How New Mexico Legalized Gay Marriage – For 8 Hours
By Jake Grovum, Staff Writer
The clerk was nervous as he filled out the first same-sex marriage license ever issued in New Mexico.
“He knew it was going to be controversial,” recalls Mary Houdek, one-half of the couple being issued a license. “That gentleman was shaking.”
It was just after 8 a.m., February 20, 2004. For the next eight hours, same-sex marriage was legal in New Mexico. The state put an end to it that afternoon. But since then, the whole issue has been in a sort of legal limbo, leaving citizens and especially the 64 couples who married that day living in an uncertain situation. Today, New Mexico is the only state in the country that has no law of any kind dealing with same-sex marriage.
The controversy started when Sandoval County Clerk Victoria Dunlap announced she’d begin issuing licenses to same-sex couples, arguing, correctly, that nothing in state law defined marriage as being between a man and a woman. “She just sprung it up,” Norma Vazquez de Houdek, Mary’s spouse, says. “I thought it was a big hoax.”
But it was no hoax. And the quiet county government building in Bernalillo quickly turned into a circus, as Mary Houdek recalls. Journalists, lawyers, protesters and, of course, couples, flooded the scene. By mid-afternoon, armed guards were stationed at the complex holding back the throng of couples rushing to file paperwork. The final license was processed at 4:10 p.m., after then-Attorney General Patricia Madrid ordered the county to stop. In all, 66 licenses were issued. Dozens were left in line.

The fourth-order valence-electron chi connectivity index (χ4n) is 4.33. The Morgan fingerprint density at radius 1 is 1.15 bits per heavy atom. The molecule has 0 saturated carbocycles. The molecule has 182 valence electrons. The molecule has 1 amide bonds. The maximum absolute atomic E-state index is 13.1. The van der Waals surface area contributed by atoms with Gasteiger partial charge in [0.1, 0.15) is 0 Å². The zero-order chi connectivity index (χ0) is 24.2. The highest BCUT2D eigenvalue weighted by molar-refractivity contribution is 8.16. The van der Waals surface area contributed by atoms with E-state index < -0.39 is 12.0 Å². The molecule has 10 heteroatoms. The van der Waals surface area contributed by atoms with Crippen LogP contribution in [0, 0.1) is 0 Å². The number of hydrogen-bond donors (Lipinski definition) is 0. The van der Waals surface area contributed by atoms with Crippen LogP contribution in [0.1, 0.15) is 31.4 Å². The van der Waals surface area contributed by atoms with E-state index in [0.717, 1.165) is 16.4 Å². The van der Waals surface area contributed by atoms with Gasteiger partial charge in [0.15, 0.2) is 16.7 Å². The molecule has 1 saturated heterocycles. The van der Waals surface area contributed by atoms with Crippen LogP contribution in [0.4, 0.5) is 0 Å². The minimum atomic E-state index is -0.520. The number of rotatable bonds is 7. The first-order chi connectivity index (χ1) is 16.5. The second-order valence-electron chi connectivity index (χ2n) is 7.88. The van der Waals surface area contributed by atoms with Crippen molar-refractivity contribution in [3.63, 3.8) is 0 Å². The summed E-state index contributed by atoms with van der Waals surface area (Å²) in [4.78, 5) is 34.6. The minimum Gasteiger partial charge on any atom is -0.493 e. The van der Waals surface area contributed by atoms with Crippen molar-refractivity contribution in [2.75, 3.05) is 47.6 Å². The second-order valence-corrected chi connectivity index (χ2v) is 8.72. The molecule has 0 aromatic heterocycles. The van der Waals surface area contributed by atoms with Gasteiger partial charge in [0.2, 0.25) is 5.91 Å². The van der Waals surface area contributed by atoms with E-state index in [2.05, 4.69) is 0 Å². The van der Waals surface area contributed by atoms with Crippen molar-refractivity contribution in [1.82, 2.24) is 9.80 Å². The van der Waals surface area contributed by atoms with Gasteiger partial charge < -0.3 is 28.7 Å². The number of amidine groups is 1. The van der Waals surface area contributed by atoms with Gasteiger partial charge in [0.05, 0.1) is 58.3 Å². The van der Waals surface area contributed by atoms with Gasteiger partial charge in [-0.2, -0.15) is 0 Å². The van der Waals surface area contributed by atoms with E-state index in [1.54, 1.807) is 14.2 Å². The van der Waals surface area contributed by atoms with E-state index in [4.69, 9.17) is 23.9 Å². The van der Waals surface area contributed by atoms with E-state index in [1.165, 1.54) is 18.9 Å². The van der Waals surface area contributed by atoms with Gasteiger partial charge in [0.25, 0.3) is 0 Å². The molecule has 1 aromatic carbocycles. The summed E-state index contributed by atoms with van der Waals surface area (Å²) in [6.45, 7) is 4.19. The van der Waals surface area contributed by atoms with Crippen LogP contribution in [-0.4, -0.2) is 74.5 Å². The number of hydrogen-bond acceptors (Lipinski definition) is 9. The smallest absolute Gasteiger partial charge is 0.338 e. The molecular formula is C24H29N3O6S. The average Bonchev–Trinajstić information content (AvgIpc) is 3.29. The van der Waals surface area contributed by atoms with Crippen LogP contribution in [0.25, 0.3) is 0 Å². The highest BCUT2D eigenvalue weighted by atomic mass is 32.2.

The issue has hung in the balance ever since, even as the rest of the country has struggled with same-sex marriage and a landmark case has moved to the Supreme Court for decision later this year. The New Mexico legislature still has done nothing to address the question. And activists, lawyers and the couples who were married– now known as the “Sandoval 64” – have been dealing with the fallout ever since.
“It’s just so emotional,” Mary Houdek says, tearing up as she recalls the impromptu weddings on the courthouse lawn. “That day was just so wonderful, to happen like that.”
A Quirk in the Law
It was the Equal Rights Amendment that paved the way for the “Sandoval 64.” When the state adopted the measure in 1973, it went through statutes and removed references to gender on everything from property law to marriages.
So in 2004, with news of same-sex marriages springing up in municipal buildings and courthouses from San Francisco to Massachusetts, Dunlap took it upon herself to issue licenses. Aside from the marriages, that act resulted in Dunlap being censured by her own Republican Party, losing a primary challenge by a four-to-one margin and being ousted from office.
But her departure meant key questions about the licenses and the marriages went unresolved. A lawsuit by the attorney general challenging Dunlap’s authority to issue the documents was dropped once she left office. To this day, no court has ruled definitively on whether Dunlap was correct to issue the licenses or, perhaps more importantly, whether they could be issued again.
County clerks have since agreed not to issue any other same-sex licenses until state lawmakers act. But at least in theory, advocates and lawyers say, someone else could still pick up where Dunlap left off. “There’s no reason a county clerk can’t do it,” Lynn Perls, a family law specialist, says. “There are always discussions, every year.”
Marriages In The Balance
But whatever the ultimate result, the last eight years haven’t been easy for those married on license day in 2004. Some say there is no doubt the unions were valid. Others aren’t so sure.